Steps to Restore Electricity – A REC Primer

Waiting for the lights to come back on during a power outage can seem like an eternity. Understanding the restoration process will not eliminate the inconvenience but it may lessen the frustration. Crews working long, hard hours after an outage have a major task that involves much more than flipping a switch or removing a tree from the line. This task is one that must be done methodically and safely.

Rappahannock Electric Cooperative (REC) follows a basic principle when it comes to restoring power – getting the most people back in service as quickly as possible. With a service area expanding into 22 different counties, REC crews work to restore power throughout the entire system.

Our priority is public safety. REC crews will be sent to repair any damage that has caused life-threatening situations and to remove power lines from roadways first. Members with special needs, like home life-support systems, are also given priority, if possible. Special consideration is also given to emergency services, hospitals and nursing homes. REC follows a basic principle when it comes to restoring power – getting the most people back in service as quickly as possible by following these steps:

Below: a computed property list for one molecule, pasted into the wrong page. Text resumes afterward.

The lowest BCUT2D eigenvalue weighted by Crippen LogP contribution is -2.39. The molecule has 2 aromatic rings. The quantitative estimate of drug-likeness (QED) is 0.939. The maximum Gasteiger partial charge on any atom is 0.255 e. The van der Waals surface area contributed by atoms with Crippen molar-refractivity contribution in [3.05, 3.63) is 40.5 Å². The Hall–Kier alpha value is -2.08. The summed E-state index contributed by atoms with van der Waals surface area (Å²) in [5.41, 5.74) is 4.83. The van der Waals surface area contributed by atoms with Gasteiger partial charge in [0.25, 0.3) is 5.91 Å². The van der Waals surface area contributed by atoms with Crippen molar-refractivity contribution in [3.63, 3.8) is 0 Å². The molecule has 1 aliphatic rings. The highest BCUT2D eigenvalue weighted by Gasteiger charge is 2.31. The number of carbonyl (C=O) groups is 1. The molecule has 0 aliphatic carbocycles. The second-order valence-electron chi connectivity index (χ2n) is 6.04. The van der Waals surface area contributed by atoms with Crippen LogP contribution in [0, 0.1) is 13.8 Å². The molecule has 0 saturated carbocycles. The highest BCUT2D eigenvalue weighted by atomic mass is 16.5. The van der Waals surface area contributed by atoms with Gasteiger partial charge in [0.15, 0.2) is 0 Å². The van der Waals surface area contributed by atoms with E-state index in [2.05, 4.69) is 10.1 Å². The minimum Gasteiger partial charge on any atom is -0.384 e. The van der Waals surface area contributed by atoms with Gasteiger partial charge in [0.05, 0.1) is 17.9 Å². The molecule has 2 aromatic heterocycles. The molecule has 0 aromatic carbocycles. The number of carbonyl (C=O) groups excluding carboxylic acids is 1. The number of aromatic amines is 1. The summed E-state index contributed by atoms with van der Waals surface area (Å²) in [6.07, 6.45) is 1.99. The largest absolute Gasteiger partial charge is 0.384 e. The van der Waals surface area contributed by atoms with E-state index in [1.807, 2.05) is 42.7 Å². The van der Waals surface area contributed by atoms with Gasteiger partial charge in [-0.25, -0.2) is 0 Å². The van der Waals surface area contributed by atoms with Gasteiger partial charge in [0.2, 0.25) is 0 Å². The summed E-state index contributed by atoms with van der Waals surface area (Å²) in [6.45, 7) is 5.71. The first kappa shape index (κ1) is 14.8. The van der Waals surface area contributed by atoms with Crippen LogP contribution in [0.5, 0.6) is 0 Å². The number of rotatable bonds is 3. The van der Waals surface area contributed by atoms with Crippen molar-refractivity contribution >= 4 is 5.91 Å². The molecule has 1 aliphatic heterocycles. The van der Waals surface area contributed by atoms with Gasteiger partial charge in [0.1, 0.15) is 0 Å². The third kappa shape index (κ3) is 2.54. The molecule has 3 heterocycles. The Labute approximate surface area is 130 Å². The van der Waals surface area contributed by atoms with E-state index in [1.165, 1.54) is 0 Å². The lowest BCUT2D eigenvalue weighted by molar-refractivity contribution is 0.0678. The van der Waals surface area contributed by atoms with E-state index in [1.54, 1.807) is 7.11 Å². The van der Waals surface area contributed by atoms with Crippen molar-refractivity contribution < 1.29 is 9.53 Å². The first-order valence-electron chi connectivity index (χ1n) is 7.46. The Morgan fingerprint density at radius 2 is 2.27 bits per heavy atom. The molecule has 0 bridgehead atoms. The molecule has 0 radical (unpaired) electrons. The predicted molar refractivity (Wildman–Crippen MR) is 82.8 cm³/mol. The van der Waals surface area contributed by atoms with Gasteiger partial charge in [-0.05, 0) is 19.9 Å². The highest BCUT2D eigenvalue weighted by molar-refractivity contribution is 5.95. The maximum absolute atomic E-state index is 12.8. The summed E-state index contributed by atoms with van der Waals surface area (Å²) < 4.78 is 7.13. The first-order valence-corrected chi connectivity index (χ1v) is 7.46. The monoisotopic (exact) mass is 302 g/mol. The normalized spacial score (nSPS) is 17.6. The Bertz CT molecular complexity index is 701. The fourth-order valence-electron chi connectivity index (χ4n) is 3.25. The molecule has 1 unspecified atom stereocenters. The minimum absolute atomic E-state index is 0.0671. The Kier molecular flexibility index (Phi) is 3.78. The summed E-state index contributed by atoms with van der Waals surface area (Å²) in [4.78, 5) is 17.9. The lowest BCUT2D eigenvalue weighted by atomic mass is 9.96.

Step 1:   The substation and the main distribution line from the substation must be repaired first. This will often restore power to many members.

Step 2:   With the main line restored, the line crew can isolate other damage and prioritize repairs. Next, crews repair the lines that bring power to the greatest number of members.

Step 3:  Crews will continue to repair power lines that restore power to the most members at once. If you see an REC truck in the neighborhood and you are still without power, this usually means additional repairs are required before individual repairs can be completed.

Step 4:  Only after the main and tap lines are repaired do crews start working on individual service lines.

Since it is not possible to predict whose service will be disrupted due to severe weather, it is best to anticipate that it may occur in your home. Maxie Rozell, REC’s director of safety and security says, “We understand being without power can be an inconvenience. Being prepared, however, can make the situation a little less uncomfortable.  REC recommends you prepare as if you were going on a camping trip and create an outage preparedness kit.”

To find a list of items to include in your outage preparedness kit, visit the outage center on REC’s website at www.myrec.coop . Additional information is also available to help you understand more about the restoration process. REC provides electric service to over 155,000 connections in parts of 22 Virginia counties. With its general office in Fredericksburg, Va., the Cooperative maintains more than 16,000 miles of power lines through its service area, which ranges from the Blue Ridge Mountains to the tidal waters of the Chesapeake Bay.